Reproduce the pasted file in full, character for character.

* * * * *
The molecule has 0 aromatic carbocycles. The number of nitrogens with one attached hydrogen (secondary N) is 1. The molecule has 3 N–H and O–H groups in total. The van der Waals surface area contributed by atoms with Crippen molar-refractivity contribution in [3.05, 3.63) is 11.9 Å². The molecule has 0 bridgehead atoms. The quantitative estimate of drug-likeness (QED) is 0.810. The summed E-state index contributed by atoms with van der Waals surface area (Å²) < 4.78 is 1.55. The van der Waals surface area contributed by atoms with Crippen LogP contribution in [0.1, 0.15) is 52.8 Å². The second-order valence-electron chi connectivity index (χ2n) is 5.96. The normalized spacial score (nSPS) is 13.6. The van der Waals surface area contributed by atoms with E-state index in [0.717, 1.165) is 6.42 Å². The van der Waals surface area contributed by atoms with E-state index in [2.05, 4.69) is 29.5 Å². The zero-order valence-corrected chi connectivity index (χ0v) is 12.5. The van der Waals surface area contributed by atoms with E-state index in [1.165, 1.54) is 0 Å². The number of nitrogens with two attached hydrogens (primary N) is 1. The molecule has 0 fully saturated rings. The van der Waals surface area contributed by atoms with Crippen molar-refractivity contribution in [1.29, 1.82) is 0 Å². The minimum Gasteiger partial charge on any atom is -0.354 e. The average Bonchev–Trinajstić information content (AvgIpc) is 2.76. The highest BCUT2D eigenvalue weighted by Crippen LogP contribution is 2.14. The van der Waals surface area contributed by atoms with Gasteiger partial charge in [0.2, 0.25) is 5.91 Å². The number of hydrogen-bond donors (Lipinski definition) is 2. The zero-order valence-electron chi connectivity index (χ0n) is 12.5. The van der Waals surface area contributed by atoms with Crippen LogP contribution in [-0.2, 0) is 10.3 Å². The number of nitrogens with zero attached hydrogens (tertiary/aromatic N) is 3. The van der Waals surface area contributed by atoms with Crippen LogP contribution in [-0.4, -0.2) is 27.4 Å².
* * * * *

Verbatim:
The molecule has 0 aromatic carbocycles. The number of nitrogens with one attached hydrogen (secondary N) is 1. The molecule has 3 N–H and O–H groups in total. The van der Waals surface area contributed by atoms with Crippen molar-refractivity contribution in [3.05, 3.63) is 11.9 Å². The molecule has 0 bridgehead atoms. The quantitative estimate of drug-likeness (QED) is 0.810. The summed E-state index contributed by atoms with van der Waals surface area (Å²) < 4.78 is 1.55. The van der Waals surface area contributed by atoms with Crippen LogP contribution in [0.1, 0.15) is 52.8 Å². The second-order valence-electron chi connectivity index (χ2n) is 5.96. The normalized spacial score (nSPS) is 13.6. The van der Waals surface area contributed by atoms with E-state index in [0.717, 1.165) is 6.42 Å². The van der Waals surface area contributed by atoms with E-state index in [2.05, 4.69) is 29.5 Å². The zero-order valence-corrected chi connectivity index (χ0v) is 12.5. The van der Waals surface area contributed by atoms with E-state index in [1.165, 1.54) is 0 Å². The number of nitrogens with two attached hydrogens (primary N) is 1. The molecule has 0 fully saturated rings. The van der Waals surface area contributed by atoms with Crippen molar-refractivity contribution in [1.29, 1.82) is 0 Å². The minimum Gasteiger partial charge on any atom is -0.354 e. The average Bonchev–Trinajstić information content (AvgIpc) is 2.76. The highest BCUT2D eigenvalue weighted by Crippen LogP contribution is 2.14. The van der Waals surface area contributed by atoms with Gasteiger partial charge in [0.2, 0.25) is 5.91 Å². The number of hydrogen-bond donors (Lipinski definition) is 2. The zero-order valence-electron chi connectivity index (χ0n) is 12.5. The van der Waals surface area contributed by atoms with Crippen LogP contribution in [-0.2, 0) is 10.3 Å². The number of nitrogens with zero attached hydrogens (tertiary/aromatic N) is 3. The van der Waals surface area contributed by atoms with Crippen LogP contribution in [-0.4, -0.2) is 27.4 Å².